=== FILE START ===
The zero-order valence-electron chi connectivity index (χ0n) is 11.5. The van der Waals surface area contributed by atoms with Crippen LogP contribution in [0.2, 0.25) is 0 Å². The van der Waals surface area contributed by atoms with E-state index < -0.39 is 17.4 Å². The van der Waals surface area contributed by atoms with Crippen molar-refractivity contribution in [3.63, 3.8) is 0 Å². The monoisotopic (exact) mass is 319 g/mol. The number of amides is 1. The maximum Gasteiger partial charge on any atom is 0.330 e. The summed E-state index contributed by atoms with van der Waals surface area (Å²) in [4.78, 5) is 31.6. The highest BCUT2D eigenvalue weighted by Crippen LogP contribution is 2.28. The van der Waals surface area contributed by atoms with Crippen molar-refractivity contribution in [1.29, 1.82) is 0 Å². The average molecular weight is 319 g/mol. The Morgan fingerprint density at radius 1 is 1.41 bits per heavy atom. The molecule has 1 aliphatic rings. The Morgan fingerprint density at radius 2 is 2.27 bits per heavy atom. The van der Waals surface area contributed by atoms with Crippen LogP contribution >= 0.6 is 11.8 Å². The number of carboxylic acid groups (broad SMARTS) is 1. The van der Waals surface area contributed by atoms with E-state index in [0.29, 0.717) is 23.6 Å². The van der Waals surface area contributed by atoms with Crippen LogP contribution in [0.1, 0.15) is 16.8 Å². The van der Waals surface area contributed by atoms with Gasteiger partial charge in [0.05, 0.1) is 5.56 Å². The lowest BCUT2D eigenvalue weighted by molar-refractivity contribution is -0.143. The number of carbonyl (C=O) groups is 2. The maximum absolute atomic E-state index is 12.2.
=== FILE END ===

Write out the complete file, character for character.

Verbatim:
The zero-order valence-electron chi connectivity index (χ0n) is 11.5. The van der Waals surface area contributed by atoms with Crippen LogP contribution in [0.2, 0.25) is 0 Å². The van der Waals surface area contributed by atoms with E-state index < -0.39 is 17.4 Å². The van der Waals surface area contributed by atoms with Crippen molar-refractivity contribution in [3.63, 3.8) is 0 Å². The monoisotopic (exact) mass is 319 g/mol. The number of amides is 1. The maximum Gasteiger partial charge on any atom is 0.330 e. The summed E-state index contributed by atoms with van der Waals surface area (Å²) in [4.78, 5) is 31.6. The highest BCUT2D eigenvalue weighted by Crippen LogP contribution is 2.28. The van der Waals surface area contributed by atoms with Crippen molar-refractivity contribution in [1.29, 1.82) is 0 Å². The average molecular weight is 319 g/mol. The Morgan fingerprint density at radius 1 is 1.41 bits per heavy atom. The molecule has 1 aliphatic rings. The Morgan fingerprint density at radius 2 is 2.27 bits per heavy atom. The van der Waals surface area contributed by atoms with Crippen LogP contribution >= 0.6 is 11.8 Å². The number of carboxylic acid groups (broad SMARTS) is 1. The van der Waals surface area contributed by atoms with E-state index in [0.29, 0.717) is 23.6 Å². The van der Waals surface area contributed by atoms with Crippen LogP contribution in [0.1, 0.15) is 16.8 Å². The van der Waals surface area contributed by atoms with Gasteiger partial charge in [0.05, 0.1) is 5.56 Å². The lowest BCUT2D eigenvalue weighted by molar-refractivity contribution is -0.143. The number of carbonyl (C=O) groups is 2. The maximum absolute atomic E-state index is 12.2.